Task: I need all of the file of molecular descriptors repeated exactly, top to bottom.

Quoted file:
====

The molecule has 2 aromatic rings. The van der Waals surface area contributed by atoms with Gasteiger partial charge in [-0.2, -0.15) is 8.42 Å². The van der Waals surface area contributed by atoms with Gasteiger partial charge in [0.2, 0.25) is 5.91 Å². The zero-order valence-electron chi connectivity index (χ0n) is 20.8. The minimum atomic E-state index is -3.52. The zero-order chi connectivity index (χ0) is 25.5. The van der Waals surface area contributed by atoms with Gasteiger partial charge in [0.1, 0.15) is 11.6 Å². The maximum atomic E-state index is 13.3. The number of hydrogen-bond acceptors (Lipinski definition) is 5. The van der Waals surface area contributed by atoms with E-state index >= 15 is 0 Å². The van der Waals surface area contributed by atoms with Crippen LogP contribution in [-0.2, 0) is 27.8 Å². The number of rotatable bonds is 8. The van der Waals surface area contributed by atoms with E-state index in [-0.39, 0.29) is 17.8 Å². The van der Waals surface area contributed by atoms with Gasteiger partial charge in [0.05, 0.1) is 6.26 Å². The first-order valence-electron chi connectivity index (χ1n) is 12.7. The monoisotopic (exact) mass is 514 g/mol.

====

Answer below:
The molecule has 2 aromatic rings. The van der Waals surface area contributed by atoms with Gasteiger partial charge in [-0.2, -0.15) is 8.42 Å². The van der Waals surface area contributed by atoms with Gasteiger partial charge in [0.2, 0.25) is 5.91 Å². The zero-order valence-electron chi connectivity index (χ0n) is 20.8. The minimum atomic E-state index is -3.52. The zero-order chi connectivity index (χ0) is 25.5. The van der Waals surface area contributed by atoms with Gasteiger partial charge in [0.1, 0.15) is 11.6 Å². The maximum atomic E-state index is 13.3. The number of hydrogen-bond acceptors (Lipinski definition) is 5. The van der Waals surface area contributed by atoms with E-state index >= 15 is 0 Å². The van der Waals surface area contributed by atoms with Crippen LogP contribution in [-0.2, 0) is 27.8 Å². The number of rotatable bonds is 8. The van der Waals surface area contributed by atoms with E-state index in [-0.39, 0.29) is 17.8 Å². The van der Waals surface area contributed by atoms with Gasteiger partial charge in [0.05, 0.1) is 6.26 Å². The first-order valence-electron chi connectivity index (χ1n) is 12.7. The monoisotopic (exact) mass is 514 g/mol.